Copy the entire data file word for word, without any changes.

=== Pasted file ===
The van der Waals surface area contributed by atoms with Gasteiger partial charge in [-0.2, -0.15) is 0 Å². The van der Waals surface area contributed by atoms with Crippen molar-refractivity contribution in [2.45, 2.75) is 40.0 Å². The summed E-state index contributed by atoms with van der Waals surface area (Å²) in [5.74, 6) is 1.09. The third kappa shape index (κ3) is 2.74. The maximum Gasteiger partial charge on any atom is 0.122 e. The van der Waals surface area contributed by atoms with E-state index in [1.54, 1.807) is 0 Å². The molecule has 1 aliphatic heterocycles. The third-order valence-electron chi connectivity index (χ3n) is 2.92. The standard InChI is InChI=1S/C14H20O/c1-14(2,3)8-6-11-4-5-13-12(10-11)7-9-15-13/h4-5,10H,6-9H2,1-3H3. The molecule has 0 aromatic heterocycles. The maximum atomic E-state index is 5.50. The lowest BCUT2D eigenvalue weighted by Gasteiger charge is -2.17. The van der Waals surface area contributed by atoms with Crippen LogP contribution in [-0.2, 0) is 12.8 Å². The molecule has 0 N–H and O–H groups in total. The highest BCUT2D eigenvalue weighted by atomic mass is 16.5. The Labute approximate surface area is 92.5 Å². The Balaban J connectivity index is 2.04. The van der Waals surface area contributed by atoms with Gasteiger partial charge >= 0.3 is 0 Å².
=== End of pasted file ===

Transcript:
The van der Waals surface area contributed by atoms with Gasteiger partial charge in [-0.2, -0.15) is 0 Å². The van der Waals surface area contributed by atoms with Crippen molar-refractivity contribution in [2.45, 2.75) is 40.0 Å². The summed E-state index contributed by atoms with van der Waals surface area (Å²) in [5.74, 6) is 1.09. The third kappa shape index (κ3) is 2.74. The maximum Gasteiger partial charge on any atom is 0.122 e. The van der Waals surface area contributed by atoms with E-state index in [1.54, 1.807) is 0 Å². The molecule has 1 aliphatic heterocycles. The third-order valence-electron chi connectivity index (χ3n) is 2.92. The standard InChI is InChI=1S/C14H20O/c1-14(2,3)8-6-11-4-5-13-12(10-11)7-9-15-13/h4-5,10H,6-9H2,1-3H3. The molecule has 0 aromatic heterocycles. The maximum atomic E-state index is 5.50. The lowest BCUT2D eigenvalue weighted by Gasteiger charge is -2.17. The van der Waals surface area contributed by atoms with Crippen LogP contribution in [-0.2, 0) is 12.8 Å². The molecule has 0 N–H and O–H groups in total. The highest BCUT2D eigenvalue weighted by atomic mass is 16.5. The Labute approximate surface area is 92.5 Å². The Balaban J connectivity index is 2.04. The van der Waals surface area contributed by atoms with Gasteiger partial charge >= 0.3 is 0 Å².